As students’ reading and writing skills increase over the course of the year, students are encouraged to replace pictures with words to a larger and larger extent, but we always return occasionally to pictures. Once students have developed a set of stable images to represent words, drawing the pictures often takes less time than writing words and allows for greater amounts of language exposure during any given class period. In addition, requiring students to translate information from words to images and then back, results in a series of decoding and encoding steps which requires a deep level of cognitive processing. This deeper level of processing, especially as it relates to image creation, has been shown to lead to high levels of retention (Craik and Tulving, 1975). Paul Nation (2009, p. 47-49) also points out that these types of transformation exercises provide good opportunities to not only learn vocabulary, but, “grammatical items contained in the spoken or written text,” as well. And students become quite adept at visually representing grammar items.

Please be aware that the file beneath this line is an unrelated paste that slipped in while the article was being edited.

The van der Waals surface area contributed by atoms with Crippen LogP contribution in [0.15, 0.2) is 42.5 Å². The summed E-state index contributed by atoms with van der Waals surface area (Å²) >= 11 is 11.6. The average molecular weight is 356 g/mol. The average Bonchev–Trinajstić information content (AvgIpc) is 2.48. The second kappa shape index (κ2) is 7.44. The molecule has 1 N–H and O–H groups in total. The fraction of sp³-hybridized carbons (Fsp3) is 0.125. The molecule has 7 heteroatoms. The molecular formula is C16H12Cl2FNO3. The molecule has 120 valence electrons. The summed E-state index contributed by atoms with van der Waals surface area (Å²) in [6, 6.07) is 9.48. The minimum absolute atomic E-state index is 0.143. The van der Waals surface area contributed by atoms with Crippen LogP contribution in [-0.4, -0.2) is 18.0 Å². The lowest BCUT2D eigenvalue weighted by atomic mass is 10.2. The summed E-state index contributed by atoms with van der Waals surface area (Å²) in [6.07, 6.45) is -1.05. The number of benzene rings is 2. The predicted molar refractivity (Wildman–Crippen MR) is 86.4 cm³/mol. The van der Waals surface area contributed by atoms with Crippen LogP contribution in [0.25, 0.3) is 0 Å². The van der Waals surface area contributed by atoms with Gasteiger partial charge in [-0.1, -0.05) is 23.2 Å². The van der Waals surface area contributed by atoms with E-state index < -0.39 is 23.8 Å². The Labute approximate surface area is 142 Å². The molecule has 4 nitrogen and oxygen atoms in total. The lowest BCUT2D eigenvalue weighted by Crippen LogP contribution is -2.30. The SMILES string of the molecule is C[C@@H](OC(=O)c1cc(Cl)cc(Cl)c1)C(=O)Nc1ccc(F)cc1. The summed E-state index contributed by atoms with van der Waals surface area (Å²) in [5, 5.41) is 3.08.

[picture based transcription of ‘be’ tabled the simple past tense]
As can be seen in the student produced table, a small arrow served to help remind the student that the verb was in the past tense. Similarly, writing three equal signs helped remind the student that the verb was also modified to agree with the third person plural subject.